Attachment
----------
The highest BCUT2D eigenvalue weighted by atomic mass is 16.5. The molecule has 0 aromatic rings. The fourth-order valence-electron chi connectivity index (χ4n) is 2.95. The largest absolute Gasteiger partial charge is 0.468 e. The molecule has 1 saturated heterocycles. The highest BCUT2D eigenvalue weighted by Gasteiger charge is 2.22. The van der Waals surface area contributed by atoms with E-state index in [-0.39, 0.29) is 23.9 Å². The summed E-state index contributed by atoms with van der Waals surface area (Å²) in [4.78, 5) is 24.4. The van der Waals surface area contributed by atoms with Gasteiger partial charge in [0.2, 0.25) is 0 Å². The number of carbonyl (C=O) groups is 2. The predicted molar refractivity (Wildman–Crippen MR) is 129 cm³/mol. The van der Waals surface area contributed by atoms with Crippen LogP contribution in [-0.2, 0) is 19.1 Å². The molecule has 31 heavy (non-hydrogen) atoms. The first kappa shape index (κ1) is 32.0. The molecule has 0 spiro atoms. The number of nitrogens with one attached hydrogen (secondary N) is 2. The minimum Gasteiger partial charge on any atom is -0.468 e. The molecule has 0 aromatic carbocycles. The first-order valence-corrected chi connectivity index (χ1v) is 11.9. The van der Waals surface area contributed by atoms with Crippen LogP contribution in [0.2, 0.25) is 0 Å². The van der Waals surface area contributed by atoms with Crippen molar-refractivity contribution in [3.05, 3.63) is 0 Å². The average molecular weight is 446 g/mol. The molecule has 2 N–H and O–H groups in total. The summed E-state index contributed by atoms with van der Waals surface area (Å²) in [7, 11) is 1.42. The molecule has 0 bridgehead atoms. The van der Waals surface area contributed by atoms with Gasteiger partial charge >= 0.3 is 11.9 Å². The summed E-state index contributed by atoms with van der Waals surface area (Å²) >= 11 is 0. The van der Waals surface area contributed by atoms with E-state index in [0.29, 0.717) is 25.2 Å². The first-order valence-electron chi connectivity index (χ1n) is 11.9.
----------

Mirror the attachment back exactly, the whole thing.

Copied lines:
The highest BCUT2D eigenvalue weighted by atomic mass is 16.5. The molecule has 0 aromatic rings. The fourth-order valence-electron chi connectivity index (χ4n) is 2.95. The largest absolute Gasteiger partial charge is 0.468 e. The molecule has 1 saturated heterocycles. The highest BCUT2D eigenvalue weighted by Gasteiger charge is 2.22. The van der Waals surface area contributed by atoms with E-state index in [-0.39, 0.29) is 23.9 Å². The summed E-state index contributed by atoms with van der Waals surface area (Å²) in [4.78, 5) is 24.4. The van der Waals surface area contributed by atoms with Gasteiger partial charge in [0.2, 0.25) is 0 Å². The number of carbonyl (C=O) groups is 2. The predicted molar refractivity (Wildman–Crippen MR) is 129 cm³/mol. The van der Waals surface area contributed by atoms with Crippen LogP contribution in [-0.2, 0) is 19.1 Å². The molecule has 31 heavy (non-hydrogen) atoms. The first kappa shape index (κ1) is 32.0. The molecule has 0 spiro atoms. The number of nitrogens with one attached hydrogen (secondary N) is 2. The minimum Gasteiger partial charge on any atom is -0.468 e. The molecule has 0 aromatic carbocycles. The first-order valence-corrected chi connectivity index (χ1v) is 11.9. The van der Waals surface area contributed by atoms with Crippen LogP contribution in [0.2, 0.25) is 0 Å². The van der Waals surface area contributed by atoms with Crippen molar-refractivity contribution in [3.05, 3.63) is 0 Å². The average molecular weight is 446 g/mol. The molecule has 2 N–H and O–H groups in total. The summed E-state index contributed by atoms with van der Waals surface area (Å²) in [7, 11) is 1.42. The molecule has 0 bridgehead atoms. The van der Waals surface area contributed by atoms with Gasteiger partial charge >= 0.3 is 11.9 Å². The summed E-state index contributed by atoms with van der Waals surface area (Å²) >= 11 is 0. The van der Waals surface area contributed by atoms with E-state index in [0.29, 0.717) is 25.2 Å². The first-order valence-electron chi connectivity index (χ1n) is 11.9.